Riots in Egypt
Riots in Egypt AFP photo

Egypt was locked in a tense standoff on Monday after a day of huge rallies in which at least ten people were killed. The protesters demand the resignation of Islamist President Mohammed Morsi and some of them are saying that the military needs to step in, if Morsi refuses to step down.

The dead were all killed in Cairo or towns to its south. More than 600 were wounded during clashes between Morsi’s supporters and opponents, according to Al Arabiya reports.

Two men were killed by gunfire during an attack on the Muslim Brotherhood national headquarters in a suburb of the capital, medical sources said. Around 150 “thugs” attacked the building in the Moqqattam neighborhood with fire bombs, birdshot and stones, said a spokesman for the Muslim Brotherhood.

Half a million people crowded Cairo’s central Tahrir Square and a similar number protested in Alexandria.

Hamdeen Sabahi, a leading opposition figure, told AFP on Sunday that Egypt’s army must intervene if Morsi refuses to step down of his own volition.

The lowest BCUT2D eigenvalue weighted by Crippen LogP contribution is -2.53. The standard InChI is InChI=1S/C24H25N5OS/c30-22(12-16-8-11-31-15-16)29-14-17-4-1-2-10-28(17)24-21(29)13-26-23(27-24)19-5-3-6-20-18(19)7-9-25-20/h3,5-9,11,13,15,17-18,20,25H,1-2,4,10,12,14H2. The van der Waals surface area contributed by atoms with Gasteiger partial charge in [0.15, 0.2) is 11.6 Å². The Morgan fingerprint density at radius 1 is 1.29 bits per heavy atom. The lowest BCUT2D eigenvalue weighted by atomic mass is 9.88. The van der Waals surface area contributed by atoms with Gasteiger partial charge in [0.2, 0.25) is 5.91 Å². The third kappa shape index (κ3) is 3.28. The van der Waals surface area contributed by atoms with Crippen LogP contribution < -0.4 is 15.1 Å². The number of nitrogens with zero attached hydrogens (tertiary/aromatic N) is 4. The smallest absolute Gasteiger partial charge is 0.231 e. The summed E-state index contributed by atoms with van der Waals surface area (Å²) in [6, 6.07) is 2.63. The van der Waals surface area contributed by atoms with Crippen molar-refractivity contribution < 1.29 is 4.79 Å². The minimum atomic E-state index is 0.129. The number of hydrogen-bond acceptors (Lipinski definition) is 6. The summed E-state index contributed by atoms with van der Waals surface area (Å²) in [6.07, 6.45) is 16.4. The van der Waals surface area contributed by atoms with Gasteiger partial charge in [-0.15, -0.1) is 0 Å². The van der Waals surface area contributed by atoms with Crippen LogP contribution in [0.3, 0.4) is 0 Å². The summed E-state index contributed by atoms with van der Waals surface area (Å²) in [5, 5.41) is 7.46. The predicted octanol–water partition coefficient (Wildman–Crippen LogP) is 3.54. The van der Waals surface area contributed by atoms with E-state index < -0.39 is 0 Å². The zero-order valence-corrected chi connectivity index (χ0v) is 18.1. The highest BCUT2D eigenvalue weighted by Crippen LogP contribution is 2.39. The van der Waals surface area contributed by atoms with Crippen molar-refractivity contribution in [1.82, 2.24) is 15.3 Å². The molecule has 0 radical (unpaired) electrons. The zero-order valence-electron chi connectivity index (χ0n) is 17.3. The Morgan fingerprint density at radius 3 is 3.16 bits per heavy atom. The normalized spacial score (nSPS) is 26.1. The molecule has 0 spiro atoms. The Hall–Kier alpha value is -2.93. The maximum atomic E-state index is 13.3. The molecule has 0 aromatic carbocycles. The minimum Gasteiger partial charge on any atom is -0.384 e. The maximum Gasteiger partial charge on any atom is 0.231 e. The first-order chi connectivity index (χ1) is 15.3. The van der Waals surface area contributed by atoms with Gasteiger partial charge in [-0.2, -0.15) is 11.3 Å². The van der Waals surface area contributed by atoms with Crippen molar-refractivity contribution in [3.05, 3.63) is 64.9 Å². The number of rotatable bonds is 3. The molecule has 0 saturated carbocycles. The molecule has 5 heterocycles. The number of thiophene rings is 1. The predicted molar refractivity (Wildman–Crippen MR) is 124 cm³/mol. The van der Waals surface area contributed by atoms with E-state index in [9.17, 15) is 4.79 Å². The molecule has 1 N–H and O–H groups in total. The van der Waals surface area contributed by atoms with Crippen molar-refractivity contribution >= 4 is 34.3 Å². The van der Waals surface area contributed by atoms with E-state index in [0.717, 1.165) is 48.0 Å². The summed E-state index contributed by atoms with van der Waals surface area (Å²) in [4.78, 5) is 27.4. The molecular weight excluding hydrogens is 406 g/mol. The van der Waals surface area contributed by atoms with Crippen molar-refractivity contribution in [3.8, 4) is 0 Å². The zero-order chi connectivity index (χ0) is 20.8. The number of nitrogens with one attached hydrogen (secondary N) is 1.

“The armed forces must act, because they have always been on the side of the people,” which “has expressed its will”, said Sabahi, who came third in the 2012 presidential election, running as a left-wing nationalist.

The opposition National Salvation Front said protesters will remain in the streets until the fall of the regime. Meanwhile, the Muslim Brotherhood's Freedom and Justice Party vowed that its activists will also remain in sit-ins to defend Morsi until the opposition rallies end.

Egypt “appeared deeply divided on Sunday with the escalation of violence,” said Al Arabiya. A presidential spokesman admitted that Morsi had made mistakes and called for dialogue

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